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  1. FDA Science Jobs and Scientific Professional Development

Montserrat Puig, PhD, Biologist, Research Reviewer

"In my position as a scientist and a reviewer of drug applications, I’m fortunate to have research and review responsibilities … It enables me to learn about and become proficient in a myriad of subjects that I would not have come across if I had stayed in academia."
Montserrat Puig, PhD, Biologist, Research Reviewer

Montserrat Puig

Q: Why do you think a scientist should consider FDA as a place to work?

Montserrat Puig: FDA offers a unique environment for researchers to apply their knowledge and expertise to understanding problems that directly affect public health. I work in FDA’s Center for Drug Evaluation and Research (CDER), where we conduct applied research relevant to the development of drugs. The research programs give FDA scientists a great deal of flexibility because we address a variety of health challenges that arise and that require timely evaluation and solutions. In this way you’re always learning.

Q: Why do scientists like you stay at FDA?

MP: In my position as a scientist and a reviewer of drug applications, I’m fortunate to have research and review responsibilities. It has given me exposure to a broad spectrum of public health-related regulatory questions that are different from what my research focus is. This type of work is constantly stimulating. It enables me to learn about and become proficient in a myriad of subjects that I would not have come across if I had stayed in academia.

Moreover, I enjoy working in an agency that is collaborative and team-oriented. As one of the review team members for drug submissions, I have had countless opportunities to interact with experts in scientific areas different from mine. FDA provides a unique learning environment that fosters a scientist’s professional growth.

FDA’s organizational infrastructure provides support for scientists to use resources and to participate in developing the next generation of regulatory and scientific tools. I would encourage others to take advantage of these opportunities. I’ve been a member of, and chaired, the Committee for the Advancement of FDA Science, which has enabled me to take part in FDA’s vibrant scientific community at a different level from my daily work. Being involved in decision-making on issues that affect the work of scientists at FDA has been particularly fulfilling.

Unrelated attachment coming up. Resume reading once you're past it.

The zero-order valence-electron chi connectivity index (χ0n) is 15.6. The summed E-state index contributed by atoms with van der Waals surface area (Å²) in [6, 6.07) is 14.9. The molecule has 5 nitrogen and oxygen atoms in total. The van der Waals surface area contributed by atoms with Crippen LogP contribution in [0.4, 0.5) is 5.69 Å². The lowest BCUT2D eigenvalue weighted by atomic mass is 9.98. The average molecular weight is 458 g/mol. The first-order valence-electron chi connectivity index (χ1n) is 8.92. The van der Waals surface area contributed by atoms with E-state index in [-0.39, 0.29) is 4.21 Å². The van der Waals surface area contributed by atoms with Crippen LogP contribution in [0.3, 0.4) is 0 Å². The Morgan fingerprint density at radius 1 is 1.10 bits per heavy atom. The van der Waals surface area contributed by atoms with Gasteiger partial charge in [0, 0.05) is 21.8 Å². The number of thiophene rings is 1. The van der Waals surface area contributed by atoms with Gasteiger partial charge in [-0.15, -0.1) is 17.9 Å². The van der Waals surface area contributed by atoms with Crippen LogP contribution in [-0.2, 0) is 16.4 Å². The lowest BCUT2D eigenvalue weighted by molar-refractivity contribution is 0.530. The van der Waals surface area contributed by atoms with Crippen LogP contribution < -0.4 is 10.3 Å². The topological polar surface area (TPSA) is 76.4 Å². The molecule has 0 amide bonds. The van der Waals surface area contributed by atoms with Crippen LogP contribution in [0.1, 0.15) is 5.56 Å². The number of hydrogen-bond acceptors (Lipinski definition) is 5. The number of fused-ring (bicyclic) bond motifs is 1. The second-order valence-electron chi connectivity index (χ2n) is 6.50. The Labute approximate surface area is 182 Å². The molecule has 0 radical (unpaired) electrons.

As a scientist, I value the flexibility that FDA gives me to work with external partners and collaborators. During my career here, I’ve established numerous successful collaborations with academia, the National Institutes of Health, and industry. They are critical to furthering FDA’s understanding of the products we regulate.

Q: How do you use your science degree at FDA?

MP: I earned my undergraduate degree in biology and my PhD degree from the University of Barcelona, Spain. I came to the U.S. for postdoctoral studies. At FDA’s Center for Biologics Evaluation and Research, I developed immunization strategies to combat hepatitis C virus infections. I then moved to FDA’s Center for Drug Evaluation and Research, where I evaluated the potential of short DNA molecules to protect non-human primates against Leishmania cutaneous infections.

My current position as a staff scientist at FDA enables me to continue doing basic science to increase our understanding of immune-mediated hypersensitivity drug reactions, a type of adverse reaction that is life-threatening for some patients taking otherwise-safe medications. My background in microbiology and acquired knowledge in immunology are critical to performing my daily work in the lab as a researcher and in regulatory matters as a reviewer.

Our lab has become the reference for reviewers who have questions on immune-related adverse reactions, and I can offer informed advice on immunological questions from product and clinical reviewers. Immunology is a science that spans many different disciplines; thus, I apply my expertise to find links between the clinical effects observed in patients taking a particular drug and the structure of the molecule as well as the manufacturing process.

Q: How is the science conducted at FDA unique from science conducted at the National Institutes of Health, academia, or industry?

MP: FDA is unique in that--as part of our mission-critical work--we do both basic science that you see conducted at NIH, in academia, or in biotech R&D programs as well as applied regulatory science. FDA applied research is conducted to safeguard public health and includes research programs done by Agency scientists that could not be developed at other institutions that lack access to non-public information linked to the approval process of new drugs and therapies.